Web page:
“With that many members, you can imagine that sometimes the job of the general counsel is to manage all of the various interests of the companies involved in the organization, which is a level of complexity in itself,” Garrett says. “It requires someone with great technical legal skills but also an ability to be persuasive and a great listener.”
Thomas says his role with PSP has been exciting and challenging.
“It has been a great experience,” he says. “I get to sit in the room with the leaders of the largest operators in the Permian and see how they interact and make decisions. We are really making a difference in the Permian.”
Thomas also helped pioneer – pun intended – an historic and creative agreement being used in the Spraberry (Trend Area) Field that allows operators who don’t own connecting tracts of land to consolidated fairways for horizonal drilling.
The Spraberry (Trend Area), which is the predominant producing field in the Midland Basin, was developed on 80 acre spacing with thousands of vertical wells drilled on 80 or 160 tracts. Over time, ownership of that leasehold got cut up, causing a lot of checkerboarding of tracts. A single square mile, for example, might be owned by four different operators with each one owning a single quarter-mile section.
“In order to drill long-lateral horizontal wells, that jigsaw puzzle has to be put back together,” Thomas says. “The natural way to do that is through swaps of the acreage. Since the acreage generally has wells on it, that originally meant swapping the wells too. But it was a lot more difficult to agree on a value for the wells than for the acreage.”
Thomas wrote the agreement that swaps the acreage but reserves the wells. The agreement has been used for several years and has had great success in getting the trades done without spending a lot of time negotiating the agreement.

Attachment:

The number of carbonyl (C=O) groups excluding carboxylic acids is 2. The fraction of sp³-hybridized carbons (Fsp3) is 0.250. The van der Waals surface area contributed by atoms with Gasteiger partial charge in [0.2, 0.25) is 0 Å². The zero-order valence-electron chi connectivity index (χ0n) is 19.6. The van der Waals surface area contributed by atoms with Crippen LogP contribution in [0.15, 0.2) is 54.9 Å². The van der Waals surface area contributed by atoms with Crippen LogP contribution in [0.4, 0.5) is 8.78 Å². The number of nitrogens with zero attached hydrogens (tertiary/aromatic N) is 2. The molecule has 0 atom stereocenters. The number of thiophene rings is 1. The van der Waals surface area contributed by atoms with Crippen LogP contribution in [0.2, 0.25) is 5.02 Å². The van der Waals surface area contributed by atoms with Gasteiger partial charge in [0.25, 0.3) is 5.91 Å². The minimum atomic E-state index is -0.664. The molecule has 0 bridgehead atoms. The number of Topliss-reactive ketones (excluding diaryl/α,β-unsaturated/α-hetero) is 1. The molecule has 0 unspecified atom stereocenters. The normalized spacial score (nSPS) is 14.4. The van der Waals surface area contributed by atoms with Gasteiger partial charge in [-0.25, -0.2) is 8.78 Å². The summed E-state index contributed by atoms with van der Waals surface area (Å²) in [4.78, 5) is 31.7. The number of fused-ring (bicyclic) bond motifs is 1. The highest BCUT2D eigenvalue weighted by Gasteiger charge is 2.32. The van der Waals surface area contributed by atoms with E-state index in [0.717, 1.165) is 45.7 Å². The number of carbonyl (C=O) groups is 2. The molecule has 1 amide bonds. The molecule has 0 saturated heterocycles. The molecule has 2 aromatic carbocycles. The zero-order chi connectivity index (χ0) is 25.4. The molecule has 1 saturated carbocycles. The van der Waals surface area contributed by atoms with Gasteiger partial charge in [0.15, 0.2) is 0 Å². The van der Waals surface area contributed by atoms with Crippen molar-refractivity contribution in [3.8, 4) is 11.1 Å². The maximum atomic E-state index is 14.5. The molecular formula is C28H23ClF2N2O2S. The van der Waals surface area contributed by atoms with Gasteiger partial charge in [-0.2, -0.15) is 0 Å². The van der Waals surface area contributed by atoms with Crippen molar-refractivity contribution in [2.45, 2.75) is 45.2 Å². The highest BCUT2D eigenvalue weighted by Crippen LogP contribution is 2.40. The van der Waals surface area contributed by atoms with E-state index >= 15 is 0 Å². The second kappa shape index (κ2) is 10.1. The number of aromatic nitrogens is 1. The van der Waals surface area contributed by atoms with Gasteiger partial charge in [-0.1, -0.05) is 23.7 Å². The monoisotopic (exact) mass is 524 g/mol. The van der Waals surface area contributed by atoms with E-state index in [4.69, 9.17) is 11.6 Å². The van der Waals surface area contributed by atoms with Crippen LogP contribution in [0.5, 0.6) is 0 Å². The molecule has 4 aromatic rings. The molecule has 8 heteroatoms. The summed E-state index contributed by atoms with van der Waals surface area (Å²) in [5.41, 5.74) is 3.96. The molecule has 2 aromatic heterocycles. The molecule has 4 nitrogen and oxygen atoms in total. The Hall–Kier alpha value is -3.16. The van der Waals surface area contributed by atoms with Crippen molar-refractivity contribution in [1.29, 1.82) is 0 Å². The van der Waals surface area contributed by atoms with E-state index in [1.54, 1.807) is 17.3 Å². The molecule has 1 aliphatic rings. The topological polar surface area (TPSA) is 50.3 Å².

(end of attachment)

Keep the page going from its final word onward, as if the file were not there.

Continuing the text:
“Barry’s expertise in oil and gas law allows him to quickly hone-in on what is important – and also what is not important – when a legal issue presents itself,” says Walsh. “Barry also has outstanding strategic insights. Simply stated, he possesses deep knowledge and expertise while also bringing strategic and critical thinking to the table.”
Thomas says he wants loyalty, competence and efficiency when he hires outside counsel.
“I would rather use a small number of firms I can trust” he says. “When I am directing a lot of work to someone, I hate getting requests for conflict waivers. I have a pretty low tolerance for incompetence, so I expect the outside counsel I work with to be better than me in whatever I hired them for. If they are not, I won’t keep using them.”
Bracewell partner Alan Rafte says that Thomas understands the nuances of oil and gas rights, as well as the “nuances of large complicated transactions involving upstream businesses.”
“Barry has the confidence of the senior management team at Pioneer because he knows how to evaluate and explain issues that will be of interest or concern to them and to participate in the creation of creative and practical solutions,” Rafte says. “In my many years of representing energy companies and energy investors, Barry is one of the all-around best upstream lawyers with whom I have had the pleasure of working.”
Lawyers who know Thomas best and work with him regularly say it is obvious that he has a passion for his work and the energy industry.
“Barry is such an effective advisor and advocate for his client because of a powerful combination of legal skill and intellect coupled with extensive energy industry knowledge and experience,” says V&E partner John B. Connally. “That gives him a unique perspective which allows him to tackle both commercial and legal issues effectively and persuasively.”
“I love the oil and gas business,” Thomas says. “It has so much history. And the energy we produce does so much good in the world. The law is my way to be in the oil business.”